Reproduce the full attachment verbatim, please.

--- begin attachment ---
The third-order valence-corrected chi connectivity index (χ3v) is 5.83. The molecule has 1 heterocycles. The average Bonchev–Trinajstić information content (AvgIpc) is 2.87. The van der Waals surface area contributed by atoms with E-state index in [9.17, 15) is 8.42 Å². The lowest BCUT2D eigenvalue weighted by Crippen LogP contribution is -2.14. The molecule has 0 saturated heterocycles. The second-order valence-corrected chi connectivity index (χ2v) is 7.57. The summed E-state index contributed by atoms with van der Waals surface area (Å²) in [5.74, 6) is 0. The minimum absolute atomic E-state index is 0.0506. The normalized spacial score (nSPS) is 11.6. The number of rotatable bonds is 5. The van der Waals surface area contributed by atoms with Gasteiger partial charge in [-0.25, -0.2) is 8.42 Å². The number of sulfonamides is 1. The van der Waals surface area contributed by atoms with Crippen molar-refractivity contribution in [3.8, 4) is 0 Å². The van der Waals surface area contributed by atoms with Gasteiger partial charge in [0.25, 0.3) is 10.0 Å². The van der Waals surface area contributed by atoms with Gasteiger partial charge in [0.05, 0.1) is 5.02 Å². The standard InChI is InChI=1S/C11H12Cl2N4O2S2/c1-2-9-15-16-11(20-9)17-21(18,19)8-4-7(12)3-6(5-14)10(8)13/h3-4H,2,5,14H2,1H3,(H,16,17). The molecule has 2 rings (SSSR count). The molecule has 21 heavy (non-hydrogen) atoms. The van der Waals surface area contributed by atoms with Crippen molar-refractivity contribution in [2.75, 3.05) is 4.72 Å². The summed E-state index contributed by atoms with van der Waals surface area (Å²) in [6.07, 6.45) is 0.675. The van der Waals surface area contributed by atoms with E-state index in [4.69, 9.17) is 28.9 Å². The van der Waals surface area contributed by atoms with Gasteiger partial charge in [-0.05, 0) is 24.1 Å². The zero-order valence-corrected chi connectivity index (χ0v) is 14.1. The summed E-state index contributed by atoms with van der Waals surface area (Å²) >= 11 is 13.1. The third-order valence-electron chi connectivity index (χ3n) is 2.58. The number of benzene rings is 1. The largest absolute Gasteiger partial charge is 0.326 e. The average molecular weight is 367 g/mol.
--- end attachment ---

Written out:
The third-order valence-corrected chi connectivity index (χ3v) is 5.83. The molecule has 1 heterocycles. The average Bonchev–Trinajstić information content (AvgIpc) is 2.87. The van der Waals surface area contributed by atoms with E-state index in [9.17, 15) is 8.42 Å². The lowest BCUT2D eigenvalue weighted by Crippen LogP contribution is -2.14. The molecule has 0 saturated heterocycles. The second-order valence-corrected chi connectivity index (χ2v) is 7.57. The summed E-state index contributed by atoms with van der Waals surface area (Å²) in [5.74, 6) is 0. The minimum absolute atomic E-state index is 0.0506. The normalized spacial score (nSPS) is 11.6. The number of rotatable bonds is 5. The van der Waals surface area contributed by atoms with Gasteiger partial charge in [-0.25, -0.2) is 8.42 Å². The number of sulfonamides is 1. The van der Waals surface area contributed by atoms with Crippen molar-refractivity contribution in [3.8, 4) is 0 Å². The van der Waals surface area contributed by atoms with Gasteiger partial charge in [0.25, 0.3) is 10.0 Å². The van der Waals surface area contributed by atoms with Gasteiger partial charge in [0.05, 0.1) is 5.02 Å². The standard InChI is InChI=1S/C11H12Cl2N4O2S2/c1-2-9-15-16-11(20-9)17-21(18,19)8-4-7(12)3-6(5-14)10(8)13/h3-4H,2,5,14H2,1H3,(H,16,17). The molecule has 2 rings (SSSR count). The molecule has 21 heavy (non-hydrogen) atoms. The van der Waals surface area contributed by atoms with Crippen molar-refractivity contribution in [2.75, 3.05) is 4.72 Å². The summed E-state index contributed by atoms with van der Waals surface area (Å²) in [6.07, 6.45) is 0.675. The van der Waals surface area contributed by atoms with E-state index in [4.69, 9.17) is 28.9 Å². The van der Waals surface area contributed by atoms with Gasteiger partial charge in [-0.05, 0) is 24.1 Å². The zero-order valence-corrected chi connectivity index (χ0v) is 14.1. The summed E-state index contributed by atoms with van der Waals surface area (Å²) >= 11 is 13.1. The third-order valence-electron chi connectivity index (χ3n) is 2.58. The number of benzene rings is 1. The largest absolute Gasteiger partial charge is 0.326 e. The average molecular weight is 367 g/mol.